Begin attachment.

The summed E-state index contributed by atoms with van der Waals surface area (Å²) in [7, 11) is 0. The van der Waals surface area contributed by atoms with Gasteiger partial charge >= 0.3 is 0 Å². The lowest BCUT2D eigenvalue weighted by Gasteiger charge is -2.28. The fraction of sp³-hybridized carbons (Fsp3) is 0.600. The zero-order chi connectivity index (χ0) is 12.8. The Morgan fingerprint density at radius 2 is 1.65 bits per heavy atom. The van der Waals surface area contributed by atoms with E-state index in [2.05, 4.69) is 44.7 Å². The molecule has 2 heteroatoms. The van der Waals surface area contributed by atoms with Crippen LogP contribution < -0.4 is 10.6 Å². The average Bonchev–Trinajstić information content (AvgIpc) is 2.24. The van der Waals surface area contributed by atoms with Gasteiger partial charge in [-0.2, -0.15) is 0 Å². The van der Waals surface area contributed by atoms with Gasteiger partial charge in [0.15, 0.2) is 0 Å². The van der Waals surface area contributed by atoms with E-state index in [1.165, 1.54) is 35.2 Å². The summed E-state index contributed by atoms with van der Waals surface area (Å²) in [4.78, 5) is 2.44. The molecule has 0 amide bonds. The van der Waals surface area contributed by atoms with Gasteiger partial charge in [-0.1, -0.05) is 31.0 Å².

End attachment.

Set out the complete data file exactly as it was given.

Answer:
The summed E-state index contributed by atoms with van der Waals surface area (Å²) in [7, 11) is 0. The van der Waals surface area contributed by atoms with Gasteiger partial charge >= 0.3 is 0 Å². The lowest BCUT2D eigenvalue weighted by Gasteiger charge is -2.28. The fraction of sp³-hybridized carbons (Fsp3) is 0.600. The zero-order chi connectivity index (χ0) is 12.8. The Morgan fingerprint density at radius 2 is 1.65 bits per heavy atom. The van der Waals surface area contributed by atoms with E-state index in [2.05, 4.69) is 44.7 Å². The molecule has 2 heteroatoms. The van der Waals surface area contributed by atoms with Crippen LogP contribution < -0.4 is 10.6 Å². The average Bonchev–Trinajstić information content (AvgIpc) is 2.24. The van der Waals surface area contributed by atoms with Gasteiger partial charge in [-0.2, -0.15) is 0 Å². The van der Waals surface area contributed by atoms with Gasteiger partial charge in [0.15, 0.2) is 0 Å². The van der Waals surface area contributed by atoms with E-state index in [1.165, 1.54) is 35.2 Å². The summed E-state index contributed by atoms with van der Waals surface area (Å²) in [4.78, 5) is 2.44. The molecule has 0 amide bonds. The van der Waals surface area contributed by atoms with Gasteiger partial charge in [-0.1, -0.05) is 31.0 Å².